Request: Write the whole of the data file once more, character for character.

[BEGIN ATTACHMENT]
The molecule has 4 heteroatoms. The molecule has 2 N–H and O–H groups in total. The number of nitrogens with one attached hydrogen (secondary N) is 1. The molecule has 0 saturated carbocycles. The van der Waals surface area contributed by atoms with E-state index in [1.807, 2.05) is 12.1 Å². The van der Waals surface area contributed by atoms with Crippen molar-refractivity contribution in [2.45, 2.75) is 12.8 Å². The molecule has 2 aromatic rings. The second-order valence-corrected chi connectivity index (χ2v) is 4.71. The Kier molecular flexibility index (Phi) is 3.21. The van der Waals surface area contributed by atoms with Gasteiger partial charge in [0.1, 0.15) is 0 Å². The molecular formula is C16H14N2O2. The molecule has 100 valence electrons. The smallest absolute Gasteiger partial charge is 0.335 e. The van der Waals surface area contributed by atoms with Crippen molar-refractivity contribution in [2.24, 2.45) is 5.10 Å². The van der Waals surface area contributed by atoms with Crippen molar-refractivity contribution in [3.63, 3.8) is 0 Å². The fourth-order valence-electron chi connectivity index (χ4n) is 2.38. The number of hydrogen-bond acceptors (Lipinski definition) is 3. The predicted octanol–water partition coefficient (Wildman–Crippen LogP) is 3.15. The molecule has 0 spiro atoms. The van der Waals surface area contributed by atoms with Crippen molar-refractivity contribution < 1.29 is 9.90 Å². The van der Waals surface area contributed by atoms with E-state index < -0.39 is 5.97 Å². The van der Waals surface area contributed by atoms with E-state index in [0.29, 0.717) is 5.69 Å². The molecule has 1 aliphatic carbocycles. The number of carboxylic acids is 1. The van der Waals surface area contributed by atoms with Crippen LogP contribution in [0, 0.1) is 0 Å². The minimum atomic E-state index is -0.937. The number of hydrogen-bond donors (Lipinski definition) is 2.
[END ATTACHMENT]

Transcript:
The molecule has 4 heteroatoms. The molecule has 2 N–H and O–H groups in total. The number of nitrogens with one attached hydrogen (secondary N) is 1. The molecule has 0 saturated carbocycles. The van der Waals surface area contributed by atoms with E-state index in [1.807, 2.05) is 12.1 Å². The van der Waals surface area contributed by atoms with Crippen molar-refractivity contribution in [2.45, 2.75) is 12.8 Å². The molecule has 2 aromatic rings. The second-order valence-corrected chi connectivity index (χ2v) is 4.71. The Kier molecular flexibility index (Phi) is 3.21. The van der Waals surface area contributed by atoms with Gasteiger partial charge in [0.1, 0.15) is 0 Å². The molecular formula is C16H14N2O2. The molecule has 100 valence electrons. The smallest absolute Gasteiger partial charge is 0.335 e. The van der Waals surface area contributed by atoms with Crippen molar-refractivity contribution in [2.24, 2.45) is 5.10 Å². The van der Waals surface area contributed by atoms with Crippen molar-refractivity contribution in [3.63, 3.8) is 0 Å². The fourth-order valence-electron chi connectivity index (χ4n) is 2.38. The number of hydrogen-bond acceptors (Lipinski definition) is 3. The predicted octanol–water partition coefficient (Wildman–Crippen LogP) is 3.15. The molecule has 0 spiro atoms. The van der Waals surface area contributed by atoms with Crippen molar-refractivity contribution < 1.29 is 9.90 Å². The van der Waals surface area contributed by atoms with E-state index < -0.39 is 5.97 Å². The van der Waals surface area contributed by atoms with E-state index in [0.29, 0.717) is 5.69 Å². The molecule has 1 aliphatic carbocycles. The number of carboxylic acids is 1. The van der Waals surface area contributed by atoms with Crippen LogP contribution in [0, 0.1) is 0 Å². The minimum atomic E-state index is -0.937. The number of hydrogen-bond donors (Lipinski definition) is 2.